To quote my flatmate: “You know when everything just seems too overwhelming, when nothing’s really happened? Me right now”.
I’m sat here, trying to type an article for my newspaper column, with no clue what to write (slightly ironic since my last column discussed how much I love writing lol whatevs) and I’m starting to feel it.
You know, the feeling where your head aches and your eyes sting and you racket your mind for anything to inspire you to write this article but nothing seems to be working and you have three deadlines and no food and no time to do a big shop as you’re so busy with your three deadlines and this article that you just cannot write and your list of problems just endlessly seem to grow and grow and grow and…
Isn’t it bizarre how a tiny, one syllable word can encompass an overwhelming scope of problems? How the fiery panic burning in your chest, that the exhaustingly long days and the sleepless nights can be so neatly boxed away, so simply labelled?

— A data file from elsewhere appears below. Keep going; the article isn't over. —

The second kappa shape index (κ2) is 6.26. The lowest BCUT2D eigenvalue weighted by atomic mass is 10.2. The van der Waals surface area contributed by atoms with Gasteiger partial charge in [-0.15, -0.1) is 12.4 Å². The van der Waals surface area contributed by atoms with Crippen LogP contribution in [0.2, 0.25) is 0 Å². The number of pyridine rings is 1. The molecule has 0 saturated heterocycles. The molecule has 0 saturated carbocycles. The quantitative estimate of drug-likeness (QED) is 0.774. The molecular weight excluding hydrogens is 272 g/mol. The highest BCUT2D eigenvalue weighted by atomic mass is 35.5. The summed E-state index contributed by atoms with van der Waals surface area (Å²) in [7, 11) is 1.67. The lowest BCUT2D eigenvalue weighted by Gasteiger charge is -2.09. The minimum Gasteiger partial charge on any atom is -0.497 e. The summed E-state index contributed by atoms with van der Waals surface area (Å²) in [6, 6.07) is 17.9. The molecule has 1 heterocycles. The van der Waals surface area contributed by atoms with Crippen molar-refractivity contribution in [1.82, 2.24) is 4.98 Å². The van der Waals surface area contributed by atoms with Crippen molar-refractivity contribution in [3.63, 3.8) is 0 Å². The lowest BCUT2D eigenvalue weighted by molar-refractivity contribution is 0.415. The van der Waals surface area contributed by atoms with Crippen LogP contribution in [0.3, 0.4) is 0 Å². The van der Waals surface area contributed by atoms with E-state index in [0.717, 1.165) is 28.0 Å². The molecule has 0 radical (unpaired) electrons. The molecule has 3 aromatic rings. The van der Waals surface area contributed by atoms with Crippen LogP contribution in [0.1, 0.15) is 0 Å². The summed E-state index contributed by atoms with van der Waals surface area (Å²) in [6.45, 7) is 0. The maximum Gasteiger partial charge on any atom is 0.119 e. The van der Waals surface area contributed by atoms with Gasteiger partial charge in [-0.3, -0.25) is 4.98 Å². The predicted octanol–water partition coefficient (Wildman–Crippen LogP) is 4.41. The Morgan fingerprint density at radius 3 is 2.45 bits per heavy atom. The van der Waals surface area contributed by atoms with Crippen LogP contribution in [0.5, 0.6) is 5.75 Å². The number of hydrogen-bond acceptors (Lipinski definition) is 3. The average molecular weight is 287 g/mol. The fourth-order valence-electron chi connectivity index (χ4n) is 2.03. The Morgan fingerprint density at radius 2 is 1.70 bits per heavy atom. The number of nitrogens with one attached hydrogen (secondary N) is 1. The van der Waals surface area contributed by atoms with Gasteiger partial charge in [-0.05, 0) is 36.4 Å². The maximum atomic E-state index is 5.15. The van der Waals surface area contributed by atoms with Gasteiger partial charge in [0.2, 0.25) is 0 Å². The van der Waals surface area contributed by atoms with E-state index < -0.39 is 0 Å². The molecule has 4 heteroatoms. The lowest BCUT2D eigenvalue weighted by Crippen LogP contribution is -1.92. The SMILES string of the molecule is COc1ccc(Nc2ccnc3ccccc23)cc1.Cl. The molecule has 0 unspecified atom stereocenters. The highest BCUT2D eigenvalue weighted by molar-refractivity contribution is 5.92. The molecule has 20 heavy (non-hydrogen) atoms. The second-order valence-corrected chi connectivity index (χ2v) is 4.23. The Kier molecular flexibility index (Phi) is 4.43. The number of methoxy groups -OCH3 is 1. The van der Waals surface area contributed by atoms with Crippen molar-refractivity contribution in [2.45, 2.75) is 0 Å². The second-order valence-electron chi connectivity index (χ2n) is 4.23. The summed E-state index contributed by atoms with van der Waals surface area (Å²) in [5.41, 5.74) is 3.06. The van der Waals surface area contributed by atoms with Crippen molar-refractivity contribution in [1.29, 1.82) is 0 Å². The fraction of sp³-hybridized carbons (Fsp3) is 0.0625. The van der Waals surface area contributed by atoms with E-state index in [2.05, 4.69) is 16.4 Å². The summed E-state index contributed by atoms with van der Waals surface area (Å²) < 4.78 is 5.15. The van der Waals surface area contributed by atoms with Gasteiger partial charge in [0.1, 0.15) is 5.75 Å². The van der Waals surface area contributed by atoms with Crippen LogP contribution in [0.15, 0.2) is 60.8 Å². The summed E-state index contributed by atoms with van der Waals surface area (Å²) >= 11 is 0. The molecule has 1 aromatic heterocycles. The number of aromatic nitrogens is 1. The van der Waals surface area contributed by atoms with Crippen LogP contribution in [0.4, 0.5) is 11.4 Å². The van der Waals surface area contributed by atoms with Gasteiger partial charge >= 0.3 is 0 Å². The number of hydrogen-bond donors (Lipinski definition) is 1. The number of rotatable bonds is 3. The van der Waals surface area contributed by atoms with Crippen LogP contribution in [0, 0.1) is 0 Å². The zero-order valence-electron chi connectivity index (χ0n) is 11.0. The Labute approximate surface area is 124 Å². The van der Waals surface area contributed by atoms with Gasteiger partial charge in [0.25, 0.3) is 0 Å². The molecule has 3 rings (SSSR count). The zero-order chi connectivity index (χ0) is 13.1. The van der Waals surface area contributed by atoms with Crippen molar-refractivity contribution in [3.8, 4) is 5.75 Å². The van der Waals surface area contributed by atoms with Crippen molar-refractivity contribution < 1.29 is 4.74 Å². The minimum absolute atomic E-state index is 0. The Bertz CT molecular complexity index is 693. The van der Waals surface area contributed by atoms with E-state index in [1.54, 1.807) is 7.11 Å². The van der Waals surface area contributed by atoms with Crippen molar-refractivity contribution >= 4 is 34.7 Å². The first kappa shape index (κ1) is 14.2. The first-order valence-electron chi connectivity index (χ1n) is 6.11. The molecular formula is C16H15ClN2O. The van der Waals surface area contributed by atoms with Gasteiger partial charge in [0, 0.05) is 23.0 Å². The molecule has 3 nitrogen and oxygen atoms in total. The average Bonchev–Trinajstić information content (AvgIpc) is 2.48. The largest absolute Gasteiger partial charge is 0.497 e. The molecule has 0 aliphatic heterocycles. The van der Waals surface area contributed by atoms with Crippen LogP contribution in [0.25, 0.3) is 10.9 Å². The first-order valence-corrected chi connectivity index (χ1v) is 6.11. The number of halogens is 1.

Don’t get me wrong, the ‘baby-adulthood’ student bubble – that is, not quite a child and not quite a grown-up – has not completely burst. I love a good night out as much as the next girl and I’m desperate to relinquish myself of any necessary responsibility. Sure, student life has its perks. It seems to be all about living for the present, enjoying the here and now.
Yet, I feel like there is a certain vulnerability to being a ‘baby-adult’ which nobody talks about. The bubble we live in has not completely burst, but the breathing holes are letting in water and, my god, I’m starting to drown. Bills. Essays. Deadlines. Part-time jobs. Summer internships. Career plans. Not so easy living for the present when you’re so concerned with the future, is it?
So, long story short, being a ‘baby-adult’ has ruined me and I have no idea what I’m doing. But does anyone? To me, the stress of uni and planning for the future equates to being all fucking day in that last moment going up a rollercoaster and never getting that amazing rush of going down. We are so stressed in the present, we forget to live for the moment. We are so anxious about our futures, we cannot positively anticipate them.
Well, it looks like I have an article! That’s one thing I can cross off the list, I guess.